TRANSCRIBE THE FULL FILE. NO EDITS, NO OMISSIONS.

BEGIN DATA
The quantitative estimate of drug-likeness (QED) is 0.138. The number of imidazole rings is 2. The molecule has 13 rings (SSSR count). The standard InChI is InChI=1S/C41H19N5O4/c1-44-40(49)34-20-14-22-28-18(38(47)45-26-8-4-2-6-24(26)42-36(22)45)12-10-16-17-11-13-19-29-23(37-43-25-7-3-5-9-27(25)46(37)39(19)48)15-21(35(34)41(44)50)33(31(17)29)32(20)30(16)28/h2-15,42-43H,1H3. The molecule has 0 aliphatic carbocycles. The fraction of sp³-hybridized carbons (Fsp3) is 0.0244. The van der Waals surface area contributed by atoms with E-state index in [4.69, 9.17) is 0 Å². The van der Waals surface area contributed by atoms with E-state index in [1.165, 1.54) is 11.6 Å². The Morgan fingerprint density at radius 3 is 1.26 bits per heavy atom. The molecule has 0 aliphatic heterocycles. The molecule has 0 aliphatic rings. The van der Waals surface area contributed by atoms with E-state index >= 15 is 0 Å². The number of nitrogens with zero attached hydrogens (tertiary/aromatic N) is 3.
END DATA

The quantitative estimate of drug-likeness (QED) is 0.138. The number of imidazole rings is 2. The molecule has 13 rings (SSSR count). The standard InChI is InChI=1S/C41H19N5O4/c1-44-40(49)34-20-14-22-28-18(38(47)45-26-8-4-2-6-24(26)42-36(22)45)12-10-16-17-11-13-19-29-23(37-43-25-7-3-5-9-27(25)46(37)39(19)48)15-21(35(34)41(44)50)33(31(17)29)32(20)30(16)28/h2-15,42-43H,1H3. The molecule has 0 aliphatic carbocycles. The fraction of sp³-hybridized carbons (Fsp3) is 0.0244. The van der Waals surface area contributed by atoms with E-state index in [4.69, 9.17) is 0 Å². The van der Waals surface area contributed by atoms with E-state index in [1.165, 1.54) is 11.6 Å². The Morgan fingerprint density at radius 3 is 1.26 bits per heavy atom. The molecule has 0 aliphatic heterocycles. The molecule has 0 aliphatic rings. The van der Waals surface area contributed by atoms with E-state index >= 15 is 0 Å². The number of nitrogens with zero attached hydrogens (tertiary/aromatic N) is 3.